EU nations back tougher sanctions to combat debt

Current limits on debt and deficits are backed up by heavy fines, but they were never actually imposed

By Aoife White
May 21, 2010 10:10PM (UTC)
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European Council President Herman Van Rompuy addresses the media at the European Council building in Brussels, Friday, May 21, 2010. European Union finance ministers on Friday started laying out new, tougher rules for their public finances in the hopes of winning back market confidence and preventing a repeat of the debt crisis that is threatening the euro. (AP Photo/Yves Logghe) (AP)

European Union finance ministers backed tougher sanctions to prevent them running up too much debt in the hopes of winning back market confidence and getting a handle on the debt crisis that is threatening the euro.

The European Union's president Herman Van Rompuy said the talks Friday showed that "it was very clear that there was a broad consensus on the principle of having sanctions" -- both financial and political.


Current limits on debt and deficits are backed up on paper by heavy fines, which have never been imposed -- effectively allowing Greece and others to ignore them and build up massive debt.

Van Rompuy gave no details of new sanctions because officials from the EU's 27 governments, the European Central Bank and the European Commission are only starting work on changes to widely flouted EU budget rules. EU leaders are due to decide on long-term reforms at an October summit.

Germany, which is providing the largest chunks of bailout funds for Greece and the eurozone, is keen on harsher punishments for countries that break the rules to deter them from seeking financial rescue such as such as stripping EU governments of voting rights or development funds or even ejecting them from the euro currency.


Van Rompuy indicated that he was opposed to the changes Germany has called for. Such changes to EU treaties would require each country to amend its national law -- a painful and lengthy process that could be rejected by national parliaments or voters.

"We must work as far as possible within the framework of the current treaties," he said, because it "allows us to work far more rapidly."

French Finance Minister Christine Lagarde echoed him, saying "we considered today what is deliverable quickly."


German Finance Minister Wolfgang Schaeuble said there were no takers for his idea of setting out how a country would go bankrupt, an "orderly default" that could assure investors by spelling out how much they could expect to lose on government bonds.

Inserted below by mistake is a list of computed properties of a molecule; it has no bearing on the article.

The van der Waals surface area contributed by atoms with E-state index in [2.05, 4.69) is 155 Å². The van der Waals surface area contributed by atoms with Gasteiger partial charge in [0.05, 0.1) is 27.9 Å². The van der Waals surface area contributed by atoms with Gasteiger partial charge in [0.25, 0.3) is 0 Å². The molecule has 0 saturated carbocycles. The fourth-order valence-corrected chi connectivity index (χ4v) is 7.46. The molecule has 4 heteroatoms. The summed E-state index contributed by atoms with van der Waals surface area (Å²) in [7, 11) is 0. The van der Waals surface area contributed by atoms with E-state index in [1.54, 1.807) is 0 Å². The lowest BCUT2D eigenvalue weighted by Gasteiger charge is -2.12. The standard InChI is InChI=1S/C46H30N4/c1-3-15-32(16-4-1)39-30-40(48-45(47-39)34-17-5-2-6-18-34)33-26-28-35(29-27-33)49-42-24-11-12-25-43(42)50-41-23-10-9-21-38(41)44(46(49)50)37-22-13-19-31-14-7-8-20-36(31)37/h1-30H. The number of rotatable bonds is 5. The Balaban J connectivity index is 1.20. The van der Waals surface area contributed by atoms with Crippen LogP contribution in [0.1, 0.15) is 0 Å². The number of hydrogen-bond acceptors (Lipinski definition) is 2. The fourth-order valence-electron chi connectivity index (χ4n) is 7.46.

"Everything is on the agenda," he told reporters. "We should do what we can do very fast."


European stock markets partly recovered earlier losses Friday after German lawmakers approved a euro750 billion ($937 billion) package of cash and state loan guarantees to protect eurozone countries with troubled finances from bankruptcy.

The FTSE 100 index of leading British shares closing down 10.20 points, or 0.2 percent, at 5,062.93 while Germany's DAX fell 41.82 points, or 0.7 percent, to 5,826.06. The CAC-40 in France ended 1.78 point, or 0.1 percent, lower at 3,430.74.

Earlier, Europe's main three indexes were nursing hefty losses once again but a better than expected performance on Wall Street helped ease the selling pressure -- the Dow Jones industrial average was up 75.12 points, or 0.8 percent, higher at 10,143.13 while the broader Standard & Poor's 500 index rose 11.19 points, or 1 percent, to 1,082.78.


Schaeuble told lawmakers in Berlin that the country had to make the rescue package a reality "because markets will only trust when it is actually in effect."

France is due to vote on the eurozone bailout by May 31 but neither Spain or Italy have set a deadline to authorize it. Along with Germany, these nations will provide the bulk of the package.

Friday's meeting will be followed by more talks on June 7 in Luxembourg that will draft a range of reforms for EU leaders to choose from in October.


But economists say that convincing action to reduce debt is the next needed step after the bailout loan package, which can only add more debt.

Germany has pushed hard for aid to debt-laden European countries to be coupled with requirements to bring down deficits. Under pressure, Spain and Portugal have promised to move faster to reduce the difference between how much their governments earn and spend.

EU officials have warned that other eurozone countries with large deficits -- such as Ireland -- may have to do the same.

Outside the eurozone, Britain has also promised to lay out big budget cuts next week. British treasury chief George Osborne said he wanted "to show that we are serious about living within our means."


"Britain has the largest budget deficit in the EU and I'm very conscious of that and that's why in Britain we're going to accelerate the reduction of that deficit," he said.


Associated Press writers Robert Wielaard and Raf Casert in Brussels, Geir Moulson in Berlin and Pan Pylas in London contributed to this story.

Aoife White

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